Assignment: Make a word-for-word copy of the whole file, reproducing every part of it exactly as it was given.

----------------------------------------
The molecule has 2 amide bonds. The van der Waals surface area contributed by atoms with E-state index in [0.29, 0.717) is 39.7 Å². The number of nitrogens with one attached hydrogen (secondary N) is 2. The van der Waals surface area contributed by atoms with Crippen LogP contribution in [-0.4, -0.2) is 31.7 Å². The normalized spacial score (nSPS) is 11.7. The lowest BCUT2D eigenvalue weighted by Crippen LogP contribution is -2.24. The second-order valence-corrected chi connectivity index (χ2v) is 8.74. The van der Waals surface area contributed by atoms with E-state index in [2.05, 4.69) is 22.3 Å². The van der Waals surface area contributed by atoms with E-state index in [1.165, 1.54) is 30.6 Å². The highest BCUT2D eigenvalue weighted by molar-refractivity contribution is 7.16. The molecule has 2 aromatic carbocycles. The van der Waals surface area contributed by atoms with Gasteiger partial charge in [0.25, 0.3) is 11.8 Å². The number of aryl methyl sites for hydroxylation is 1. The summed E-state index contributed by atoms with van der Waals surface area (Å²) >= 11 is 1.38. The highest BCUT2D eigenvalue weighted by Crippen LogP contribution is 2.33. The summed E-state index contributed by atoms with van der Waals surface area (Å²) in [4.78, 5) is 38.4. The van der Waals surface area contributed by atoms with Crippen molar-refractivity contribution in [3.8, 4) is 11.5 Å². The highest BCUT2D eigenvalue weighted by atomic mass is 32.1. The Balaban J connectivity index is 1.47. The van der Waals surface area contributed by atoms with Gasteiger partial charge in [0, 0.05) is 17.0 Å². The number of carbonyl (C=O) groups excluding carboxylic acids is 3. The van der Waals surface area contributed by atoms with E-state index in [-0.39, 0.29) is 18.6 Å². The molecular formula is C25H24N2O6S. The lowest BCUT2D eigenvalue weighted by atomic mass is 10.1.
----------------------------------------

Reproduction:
The molecule has 2 amide bonds. The van der Waals surface area contributed by atoms with E-state index in [0.29, 0.717) is 39.7 Å². The number of nitrogens with one attached hydrogen (secondary N) is 2. The van der Waals surface area contributed by atoms with Crippen LogP contribution in [-0.4, -0.2) is 31.7 Å². The normalized spacial score (nSPS) is 11.7. The lowest BCUT2D eigenvalue weighted by Crippen LogP contribution is -2.24. The second-order valence-corrected chi connectivity index (χ2v) is 8.74. The van der Waals surface area contributed by atoms with E-state index in [2.05, 4.69) is 22.3 Å². The van der Waals surface area contributed by atoms with E-state index in [1.165, 1.54) is 30.6 Å². The highest BCUT2D eigenvalue weighted by molar-refractivity contribution is 7.16. The molecule has 2 aromatic carbocycles. The van der Waals surface area contributed by atoms with Gasteiger partial charge in [0.25, 0.3) is 11.8 Å². The number of aryl methyl sites for hydroxylation is 1. The summed E-state index contributed by atoms with van der Waals surface area (Å²) >= 11 is 1.38. The highest BCUT2D eigenvalue weighted by Crippen LogP contribution is 2.33. The summed E-state index contributed by atoms with van der Waals surface area (Å²) in [4.78, 5) is 38.4. The van der Waals surface area contributed by atoms with Crippen molar-refractivity contribution in [3.8, 4) is 11.5 Å². The highest BCUT2D eigenvalue weighted by atomic mass is 32.1. The Balaban J connectivity index is 1.47. The van der Waals surface area contributed by atoms with Gasteiger partial charge in [0, 0.05) is 17.0 Å². The number of carbonyl (C=O) groups excluding carboxylic acids is 3. The van der Waals surface area contributed by atoms with E-state index in [-0.39, 0.29) is 18.6 Å². The molecular formula is C25H24N2O6S. The lowest BCUT2D eigenvalue weighted by atomic mass is 10.1.